The International Herald Tribune, November 13, 2001

Fall of Kabul Could Lead to a Bloodbath, Officials Warn

Pamela Constable and Molly Moore Washington Post Service

ISLAMABAD, Pakistan As opposition forces took control of key cities in Afghanistan and swept closer to the capital, Kabul, Pakistani officials and international observers warned Monday that an ethnic bloodbath could result if the Western coalition and the United Nations did not move speedily to impose security and establish an interim government.

United Nations officials in Islamabad said that they had received unconfirmed reports of looting, civilian abductions, gun battles and possible summary executions in Mazar-i-Sharif, a city of 250,000 that was seized by the Northern Alliance, the Afghan opposition militia, over the weekend. They also said that an international aid warehouse there had been attacked and looted.

UN and Pakistani officials said that the unexpected swiftness of the Northern Alliance advance had left a dangerous political void in Afghanistan, 90 percent of which has been ruled by the Taliban militia since 1996. Some warned that the country could collapse in a volatile, north-south geographic split between ethnic groups.

If opposition forces enter Kabul, and the international community does not bring in armed reinforcements or announce concrete plans to form a broad-based interim government within the next several days, the officials said, Afghanistan could erupt in a chaotic reprise of the 1990s civil conflict among Afghan warlords that left many thousands dead and the nation in ruins.

"The United Nations must move with alacrity," said one Pakistani official. "If a political dispensation is not put in place quickly, they will all be at each other's throats."

With the military sweep moving far more swiftly than foreign efforts to prepare a broad-based interim government in Kabul, Pakistani and foreign observers said that they feared warlords with long-standing grudges would now control major areas of the country before police forces or a temporary government could be put in place.

"There is not much more than a 48- to 72-hour window of opportunity left, and then it's gone," said one Afghan observer. "The Northern Alliance now has almost half of Afghanistan, and where the hell is the political process?"

According to a UN Afghan expert, retreating Taliban forces have been telling local Pashtun tribal leaders that "evil forces" are taking control and that Pashtuns must join with the Taliban to "defend their very existence."

Unless the coalition or the UN quickly offer Pashtun groups an alternative, the expert and others said, these groups may have little choice but to join forces with the Taliban for fear of reprisals by advancing Northern Alliance forces.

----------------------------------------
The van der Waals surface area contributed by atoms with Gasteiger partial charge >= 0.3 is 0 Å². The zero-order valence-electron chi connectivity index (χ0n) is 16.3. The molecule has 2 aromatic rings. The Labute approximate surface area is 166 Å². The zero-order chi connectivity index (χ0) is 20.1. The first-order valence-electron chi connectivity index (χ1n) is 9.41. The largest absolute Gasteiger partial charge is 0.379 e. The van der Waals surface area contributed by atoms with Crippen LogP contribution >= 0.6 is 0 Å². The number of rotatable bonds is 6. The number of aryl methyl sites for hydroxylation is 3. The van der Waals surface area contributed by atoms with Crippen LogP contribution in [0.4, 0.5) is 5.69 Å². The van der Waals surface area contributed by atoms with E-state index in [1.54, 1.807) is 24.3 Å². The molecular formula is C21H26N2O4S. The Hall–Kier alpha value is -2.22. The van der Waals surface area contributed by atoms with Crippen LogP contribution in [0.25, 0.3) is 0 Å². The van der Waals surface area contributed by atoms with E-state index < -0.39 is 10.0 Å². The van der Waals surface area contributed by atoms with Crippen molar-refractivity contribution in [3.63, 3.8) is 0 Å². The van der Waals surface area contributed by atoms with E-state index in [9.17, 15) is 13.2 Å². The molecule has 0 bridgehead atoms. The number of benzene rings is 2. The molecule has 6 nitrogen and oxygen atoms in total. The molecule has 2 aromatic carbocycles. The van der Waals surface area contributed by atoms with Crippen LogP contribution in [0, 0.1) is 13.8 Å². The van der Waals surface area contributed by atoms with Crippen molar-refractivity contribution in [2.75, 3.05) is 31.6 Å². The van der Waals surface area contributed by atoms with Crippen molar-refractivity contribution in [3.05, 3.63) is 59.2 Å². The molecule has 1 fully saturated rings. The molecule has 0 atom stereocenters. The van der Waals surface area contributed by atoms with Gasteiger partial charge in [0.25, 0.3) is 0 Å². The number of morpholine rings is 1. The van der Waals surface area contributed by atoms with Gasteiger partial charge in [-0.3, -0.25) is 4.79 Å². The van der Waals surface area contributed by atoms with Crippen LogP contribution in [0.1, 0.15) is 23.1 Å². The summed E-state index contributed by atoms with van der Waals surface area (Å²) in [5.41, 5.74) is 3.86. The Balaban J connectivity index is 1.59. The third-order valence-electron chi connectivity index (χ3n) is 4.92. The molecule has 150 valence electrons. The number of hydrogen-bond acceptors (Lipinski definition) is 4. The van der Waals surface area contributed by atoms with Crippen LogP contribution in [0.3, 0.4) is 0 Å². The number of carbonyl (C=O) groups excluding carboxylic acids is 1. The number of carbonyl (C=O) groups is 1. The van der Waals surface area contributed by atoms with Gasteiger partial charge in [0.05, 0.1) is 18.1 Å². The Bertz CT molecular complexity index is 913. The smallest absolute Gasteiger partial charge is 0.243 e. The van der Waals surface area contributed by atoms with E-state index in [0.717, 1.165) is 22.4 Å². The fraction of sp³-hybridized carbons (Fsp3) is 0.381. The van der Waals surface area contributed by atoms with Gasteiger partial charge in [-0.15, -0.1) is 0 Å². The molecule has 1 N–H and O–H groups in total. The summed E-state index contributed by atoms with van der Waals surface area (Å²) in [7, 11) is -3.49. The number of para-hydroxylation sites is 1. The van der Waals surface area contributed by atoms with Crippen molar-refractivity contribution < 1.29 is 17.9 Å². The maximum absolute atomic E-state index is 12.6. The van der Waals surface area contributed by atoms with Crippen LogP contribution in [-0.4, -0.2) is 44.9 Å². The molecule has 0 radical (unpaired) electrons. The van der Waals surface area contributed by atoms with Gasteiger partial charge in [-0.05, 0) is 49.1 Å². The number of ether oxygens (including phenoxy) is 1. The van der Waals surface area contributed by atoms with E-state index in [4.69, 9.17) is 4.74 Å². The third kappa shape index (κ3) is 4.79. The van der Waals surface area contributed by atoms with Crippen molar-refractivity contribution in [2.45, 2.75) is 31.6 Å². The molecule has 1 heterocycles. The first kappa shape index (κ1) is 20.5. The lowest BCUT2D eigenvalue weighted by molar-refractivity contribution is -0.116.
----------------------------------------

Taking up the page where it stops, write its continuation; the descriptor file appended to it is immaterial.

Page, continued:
Monday, sketchy reports reaching UN officials in Pakistan indicated that violence against civilians had already begun to take place in Mazar-i-Sharif, where the alliance seized control over the weekend. The officials said that they had received numerous but unconfirmed reports of looting, kidnappings, gun battles and executions in the city.

"Every time Mazar has changed hands in the past, violent atrocities have occurred,' said Stephanie Bunker, a spokesperson for the UN coordination mission for Afghanistan in Islamabad. Since the weekend, she said, uncomfirmed reports were coming in "of violence and summary executions there."

A spokesperson for the World Food Program, a relief arm of the UN operating in Afghanistan, said that the situation in Mazar-i-Sharif was "volatile," with reports of "looting, civilian abductions and street battles." The spokesperson also said that a food program warehouse there had been looted over the weekend, with 89 tons of food stolen.

"These things get out of control," said one international observer. The alliance has neither disciplined forces nor effective communication, he said. The only remedy is to get UN political officers "on the ground" to manage and protect groups who want to surrender.

During the past five years, Taliban and Northern Alliance forces have waged a see-sawing battle for control of Mazar and the surrounding provinces, and both sides have been accused of committing horrific abuses.

In addition to the danger of anti-Pashtun violence by advancing Northern Alliance forces, some Pakistani and international observers said Monday that they also feared bloodshed among the rival ethnic groups within the alliance.

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